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  • Another North Indian
    Dec 13, 2012 - 11:26PM

    What I find most discomfiting from Rakib’s position is a complete absence of acknowledgement – that many Islamic ideas could have led to terrible injustice and violence against non-Muslims. What we see is a deliberate fishing for outlandish comparisons and episodes to make the case ‘everyone does it’. ‘Hindus retaliated’.

    What’s more, the amazing aspect if all is Rakib, a Muslim living in India, no doubt very liberal, refuses to denounce the bigotry of jezia – asking the rest of us to understand the beauty of the concept from Owais – who is preparing for ‘True Islamic Rule’ from his end.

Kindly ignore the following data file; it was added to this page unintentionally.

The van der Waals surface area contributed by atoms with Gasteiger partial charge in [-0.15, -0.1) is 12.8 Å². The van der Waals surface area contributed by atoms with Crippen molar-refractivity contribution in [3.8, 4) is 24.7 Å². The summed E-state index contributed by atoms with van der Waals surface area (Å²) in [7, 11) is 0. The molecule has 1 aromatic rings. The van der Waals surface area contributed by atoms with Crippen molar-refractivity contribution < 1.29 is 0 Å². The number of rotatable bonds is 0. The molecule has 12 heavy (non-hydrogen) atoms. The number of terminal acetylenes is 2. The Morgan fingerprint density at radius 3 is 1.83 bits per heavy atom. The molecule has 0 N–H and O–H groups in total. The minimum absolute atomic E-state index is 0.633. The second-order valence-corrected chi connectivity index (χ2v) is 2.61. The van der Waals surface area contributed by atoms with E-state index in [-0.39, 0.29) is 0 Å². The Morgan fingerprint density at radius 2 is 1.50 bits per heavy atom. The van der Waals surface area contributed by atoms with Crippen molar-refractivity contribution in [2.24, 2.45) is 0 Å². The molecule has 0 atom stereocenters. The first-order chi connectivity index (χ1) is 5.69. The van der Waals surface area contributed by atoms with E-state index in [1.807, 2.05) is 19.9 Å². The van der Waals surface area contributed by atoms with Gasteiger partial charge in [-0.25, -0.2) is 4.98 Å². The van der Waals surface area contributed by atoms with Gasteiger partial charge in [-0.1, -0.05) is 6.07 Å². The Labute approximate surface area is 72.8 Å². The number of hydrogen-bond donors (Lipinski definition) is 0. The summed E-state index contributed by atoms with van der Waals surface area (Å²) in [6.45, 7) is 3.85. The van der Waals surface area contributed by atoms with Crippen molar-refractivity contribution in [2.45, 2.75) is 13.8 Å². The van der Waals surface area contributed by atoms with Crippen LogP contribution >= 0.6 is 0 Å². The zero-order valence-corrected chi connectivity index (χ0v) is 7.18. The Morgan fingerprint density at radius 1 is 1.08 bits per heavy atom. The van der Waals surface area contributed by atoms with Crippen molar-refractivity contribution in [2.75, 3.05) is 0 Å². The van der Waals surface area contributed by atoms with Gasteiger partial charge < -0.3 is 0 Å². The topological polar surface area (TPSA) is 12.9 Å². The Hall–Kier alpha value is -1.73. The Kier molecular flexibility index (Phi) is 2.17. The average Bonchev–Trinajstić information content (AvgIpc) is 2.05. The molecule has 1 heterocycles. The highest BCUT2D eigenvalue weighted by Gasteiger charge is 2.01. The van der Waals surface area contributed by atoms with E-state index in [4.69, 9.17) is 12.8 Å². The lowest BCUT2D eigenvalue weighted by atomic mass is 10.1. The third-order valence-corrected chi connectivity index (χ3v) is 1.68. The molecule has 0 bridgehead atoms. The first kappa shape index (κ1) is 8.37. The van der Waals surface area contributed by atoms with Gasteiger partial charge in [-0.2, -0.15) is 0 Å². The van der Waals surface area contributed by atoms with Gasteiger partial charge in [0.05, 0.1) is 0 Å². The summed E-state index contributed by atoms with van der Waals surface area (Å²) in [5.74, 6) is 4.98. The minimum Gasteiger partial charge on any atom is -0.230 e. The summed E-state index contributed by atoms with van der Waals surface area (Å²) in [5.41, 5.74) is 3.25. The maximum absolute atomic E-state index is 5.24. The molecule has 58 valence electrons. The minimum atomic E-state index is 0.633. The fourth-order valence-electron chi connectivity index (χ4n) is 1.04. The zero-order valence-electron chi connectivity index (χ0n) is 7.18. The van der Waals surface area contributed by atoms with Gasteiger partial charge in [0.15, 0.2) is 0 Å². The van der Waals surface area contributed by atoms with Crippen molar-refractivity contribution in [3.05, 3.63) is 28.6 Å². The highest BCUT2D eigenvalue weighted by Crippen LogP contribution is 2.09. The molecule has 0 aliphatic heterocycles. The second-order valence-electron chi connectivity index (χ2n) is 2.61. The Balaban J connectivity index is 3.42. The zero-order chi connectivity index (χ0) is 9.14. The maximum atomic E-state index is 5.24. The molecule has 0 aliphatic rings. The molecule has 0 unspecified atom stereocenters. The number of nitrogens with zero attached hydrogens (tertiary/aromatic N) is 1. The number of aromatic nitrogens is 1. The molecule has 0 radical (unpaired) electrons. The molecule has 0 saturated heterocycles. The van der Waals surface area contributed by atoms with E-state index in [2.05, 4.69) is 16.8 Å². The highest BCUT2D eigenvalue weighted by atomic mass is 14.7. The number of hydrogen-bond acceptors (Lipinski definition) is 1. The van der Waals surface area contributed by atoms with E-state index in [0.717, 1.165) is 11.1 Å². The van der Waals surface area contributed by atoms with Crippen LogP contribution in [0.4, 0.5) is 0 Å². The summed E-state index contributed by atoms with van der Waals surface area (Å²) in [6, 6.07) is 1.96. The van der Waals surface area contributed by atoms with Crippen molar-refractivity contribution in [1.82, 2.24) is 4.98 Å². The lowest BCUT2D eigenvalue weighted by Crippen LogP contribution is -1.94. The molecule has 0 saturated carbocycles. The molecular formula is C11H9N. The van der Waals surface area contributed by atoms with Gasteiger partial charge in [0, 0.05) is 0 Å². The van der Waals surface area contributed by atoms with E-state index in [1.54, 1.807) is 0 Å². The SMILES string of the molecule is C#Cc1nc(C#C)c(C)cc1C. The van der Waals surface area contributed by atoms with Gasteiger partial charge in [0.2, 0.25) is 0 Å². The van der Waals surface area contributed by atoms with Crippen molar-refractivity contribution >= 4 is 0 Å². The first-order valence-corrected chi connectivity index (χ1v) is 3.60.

It just goes from ridiculous to absurd.

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  • Frankly speaking
    Dec 14, 2012 - 1:23AM

    Justice Katju is wrong, but not by a big margin. It is not 90%, it is 99%.

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  • Prakash Lal
    Dec 14, 2012 - 4:21AM

    @Awais: You are totally wrong as Jaziya was additional tax for non-muslims over the normal tax paid by everyone.

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  • Rakib
    Dec 14, 2012 - 7:49AM

    @gp65: